About Lynn Gifford

Lynn Gifford is an E-RYT, YACEP, Yoga of 12-Step Recovery (Y12SR) Leadership Trainer and Yoga of 12-Step Recovery (Y12SR) space-holder offering weekly meeting each Sunday.

For more information regarding the Yoga of 12-Step Recovery meetings, trainings, or workshops, visit www.y12sr.com.

What got you into yoga, and what does the practice mean to you?

Pure grace! I once heard a yoga teacher say, “Trust that the universe is conspiring to bring you into wholeness.” I truly believe that. 

I came to yoga disembodied, diseased, and disconnected. In early 2000, I moved back to Massachusetts where I was born and grew up after living in Connecticut for a couple of years. I wanted a fresh start and didn’t want to move back to my hometown. I’ve always loved Boston’s South Shore, specifically Plymouth for its beautiful scenery, charm, and ocean which I have always felt a connection to.

I purchased my first home in the next town over, working again in corporate finance in Boston. I didn’t know anyone in this new town. I had recently stopped engaging in behaviors that would leave me feeling less than physically, emotionally, and spiritually like drinking alcohol. I’d tell you that I didn’t have a problem, although when I drank I never knew what would happen or where I’d end up. I just stopped the behavior and didn’t look at the underlying causes. I didn’t know there were any. I also didn’t know how to be or live in a world where there was alcohol or people so I opted out. For the first three years living in my new town I didn’t make one friend. I didn’t date. I didn’t know how to be in a relationship with myself, others, or the world around me. All I did was commute to work by train, go to a local health club, and take Pilates classes twice a week. If you’d asked, I’d tell you I was managing just fine. That local health club offered yoga, and I had taken a few classes. It wasn’t my cup of tea, but I was willing to take another sip. I soon learned the reason for my past aversion to yoga. It slowed me down in all ways, and not knowing how to be in a relationship with myself, it was extremely uncomfortable. I had what I now call the disses. I was dis-embodied, dis-eased, and dis-connected.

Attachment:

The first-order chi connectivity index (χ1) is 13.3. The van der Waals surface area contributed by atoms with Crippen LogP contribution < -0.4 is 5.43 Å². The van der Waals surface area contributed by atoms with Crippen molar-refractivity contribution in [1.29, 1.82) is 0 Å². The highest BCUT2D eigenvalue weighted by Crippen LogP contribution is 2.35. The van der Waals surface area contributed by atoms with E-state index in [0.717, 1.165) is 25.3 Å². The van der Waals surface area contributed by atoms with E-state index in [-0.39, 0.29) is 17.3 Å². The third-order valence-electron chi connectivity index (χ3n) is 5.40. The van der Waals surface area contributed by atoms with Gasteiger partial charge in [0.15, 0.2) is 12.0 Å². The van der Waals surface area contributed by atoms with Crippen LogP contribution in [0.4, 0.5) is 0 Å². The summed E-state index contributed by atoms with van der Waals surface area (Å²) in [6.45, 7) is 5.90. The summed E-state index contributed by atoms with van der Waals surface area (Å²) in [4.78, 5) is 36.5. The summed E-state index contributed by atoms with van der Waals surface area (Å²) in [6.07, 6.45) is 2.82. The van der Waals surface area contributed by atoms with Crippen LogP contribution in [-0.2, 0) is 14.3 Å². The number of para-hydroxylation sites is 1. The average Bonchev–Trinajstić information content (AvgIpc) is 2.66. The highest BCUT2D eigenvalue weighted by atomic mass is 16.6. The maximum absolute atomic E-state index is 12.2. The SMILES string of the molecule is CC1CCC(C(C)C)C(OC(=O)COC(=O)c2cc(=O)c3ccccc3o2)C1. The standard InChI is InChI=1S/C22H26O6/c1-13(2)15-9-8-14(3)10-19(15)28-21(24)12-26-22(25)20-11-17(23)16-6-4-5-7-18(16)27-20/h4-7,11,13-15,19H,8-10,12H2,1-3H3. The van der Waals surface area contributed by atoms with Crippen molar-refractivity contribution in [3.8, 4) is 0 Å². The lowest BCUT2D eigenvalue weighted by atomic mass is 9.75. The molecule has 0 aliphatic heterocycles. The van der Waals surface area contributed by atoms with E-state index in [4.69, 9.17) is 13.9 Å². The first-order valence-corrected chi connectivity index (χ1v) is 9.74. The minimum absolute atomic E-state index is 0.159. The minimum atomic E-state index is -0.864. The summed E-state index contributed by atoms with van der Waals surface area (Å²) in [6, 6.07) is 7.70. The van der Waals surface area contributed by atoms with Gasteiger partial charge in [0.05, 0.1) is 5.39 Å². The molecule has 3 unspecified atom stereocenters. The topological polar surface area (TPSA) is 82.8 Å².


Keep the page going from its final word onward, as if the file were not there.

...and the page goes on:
Let’s back up a bit. As a preteen, I started experimenting with alcohol and other substances. I was rebellious and sassy. I was lonely and wanted attention. I wanted to be loved, protected, cared for, and I wanted to belong somewhere, anywhere. By the time I was sixteen and just starting junior year, my guidance counselor, Mr. K, came into my geometry class and asked me to step out in the hall. I was used to being called out, sent to the principal’s office and often to detention. Mr. K said, “You’re not going to make it. You have two options: drop out of high school or start attending an alternative high school for at-risk youth.” HUH! Dumbfounded and petrified, I opted for the latter and on my own negotiated the transition to the alternative high school.  There were only 8 or 10 of us students and I knew everyone there I just didn’t know where they had gone.  No one in my family questioned it, asked what was going on, or if I was OK or needed help. This was 1984. I spent my junior year at the alternative high school and managed to work my way back into normal high school and graduate with my class by the skin of my teeth. I wasn’t preparing to go to college, but a part of me knew that education was my path out of poverty–not just financial poverty, but mental, emotional, and spiritual poverty. I started attending classes at a two-year community college. It took me three years to earn an  associate’s degree because I was still drinking alcohol and using other substances, in an abusive relationship, and couldn’t pull myself together. I then transferred to a four-year state university and earned a B.S. in finance. I used to joke that I must have earned a degree because I have a diploma, but I don’t remember going. I managed to secure a job in a bank while still in college and so began my career in finance. Disembodied, diseased, and disconnected.